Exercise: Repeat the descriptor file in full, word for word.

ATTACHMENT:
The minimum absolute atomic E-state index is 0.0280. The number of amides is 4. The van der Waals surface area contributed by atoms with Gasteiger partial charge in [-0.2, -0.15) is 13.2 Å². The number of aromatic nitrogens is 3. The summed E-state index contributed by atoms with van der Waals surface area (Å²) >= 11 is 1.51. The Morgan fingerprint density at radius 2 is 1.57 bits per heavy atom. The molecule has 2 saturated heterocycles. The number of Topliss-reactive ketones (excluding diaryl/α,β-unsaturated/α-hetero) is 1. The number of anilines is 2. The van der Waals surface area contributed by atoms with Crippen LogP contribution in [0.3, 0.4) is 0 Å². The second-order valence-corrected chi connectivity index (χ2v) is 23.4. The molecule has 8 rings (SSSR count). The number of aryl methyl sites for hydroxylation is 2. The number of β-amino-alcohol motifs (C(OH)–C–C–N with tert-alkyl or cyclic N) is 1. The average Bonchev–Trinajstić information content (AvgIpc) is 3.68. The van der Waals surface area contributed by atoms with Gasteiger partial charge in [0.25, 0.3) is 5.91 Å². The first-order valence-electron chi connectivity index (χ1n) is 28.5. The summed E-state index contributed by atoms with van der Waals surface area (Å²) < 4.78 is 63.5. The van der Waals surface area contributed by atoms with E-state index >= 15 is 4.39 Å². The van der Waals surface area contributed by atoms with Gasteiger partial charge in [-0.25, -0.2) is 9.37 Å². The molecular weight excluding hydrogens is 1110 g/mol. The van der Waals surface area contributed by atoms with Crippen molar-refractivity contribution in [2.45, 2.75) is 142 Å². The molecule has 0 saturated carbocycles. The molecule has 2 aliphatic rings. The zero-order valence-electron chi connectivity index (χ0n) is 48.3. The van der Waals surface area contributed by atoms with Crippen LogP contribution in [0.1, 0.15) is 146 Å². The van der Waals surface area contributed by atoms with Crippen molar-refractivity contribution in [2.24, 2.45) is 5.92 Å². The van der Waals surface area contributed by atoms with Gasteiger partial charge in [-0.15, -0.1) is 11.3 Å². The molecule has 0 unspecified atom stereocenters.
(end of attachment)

The minimum absolute atomic E-state index is 0.0280. The number of amides is 4. The van der Waals surface area contributed by atoms with Gasteiger partial charge in [-0.2, -0.15) is 13.2 Å². The number of aromatic nitrogens is 3. The summed E-state index contributed by atoms with van der Waals surface area (Å²) >= 11 is 1.51. The Morgan fingerprint density at radius 2 is 1.57 bits per heavy atom. The molecule has 2 saturated heterocycles. The number of Topliss-reactive ketones (excluding diaryl/α,β-unsaturated/α-hetero) is 1. The number of anilines is 2. The van der Waals surface area contributed by atoms with Crippen LogP contribution in [0.3, 0.4) is 0 Å². The second-order valence-corrected chi connectivity index (χ2v) is 23.4. The molecule has 8 rings (SSSR count). The number of aryl methyl sites for hydroxylation is 2. The number of β-amino-alcohol motifs (C(OH)–C–C–N with tert-alkyl or cyclic N) is 1. The average Bonchev–Trinajstić information content (AvgIpc) is 3.68. The van der Waals surface area contributed by atoms with Gasteiger partial charge in [0.25, 0.3) is 5.91 Å². The first-order valence-electron chi connectivity index (χ1n) is 28.5. The summed E-state index contributed by atoms with van der Waals surface area (Å²) < 4.78 is 63.5. The van der Waals surface area contributed by atoms with E-state index >= 15 is 4.39 Å². The van der Waals surface area contributed by atoms with Gasteiger partial charge in [-0.25, -0.2) is 9.37 Å². The molecular weight excluding hydrogens is 1110 g/mol. The van der Waals surface area contributed by atoms with Crippen molar-refractivity contribution in [2.45, 2.75) is 142 Å². The molecule has 0 saturated carbocycles. The molecule has 2 aliphatic rings. The zero-order valence-electron chi connectivity index (χ0n) is 48.3. The van der Waals surface area contributed by atoms with Crippen LogP contribution in [0.1, 0.15) is 146 Å². The van der Waals surface area contributed by atoms with Crippen molar-refractivity contribution in [2.24, 2.45) is 5.92 Å². The van der Waals surface area contributed by atoms with Gasteiger partial charge in [-0.15, -0.1) is 11.3 Å². The molecule has 0 unspecified atom stereocenters.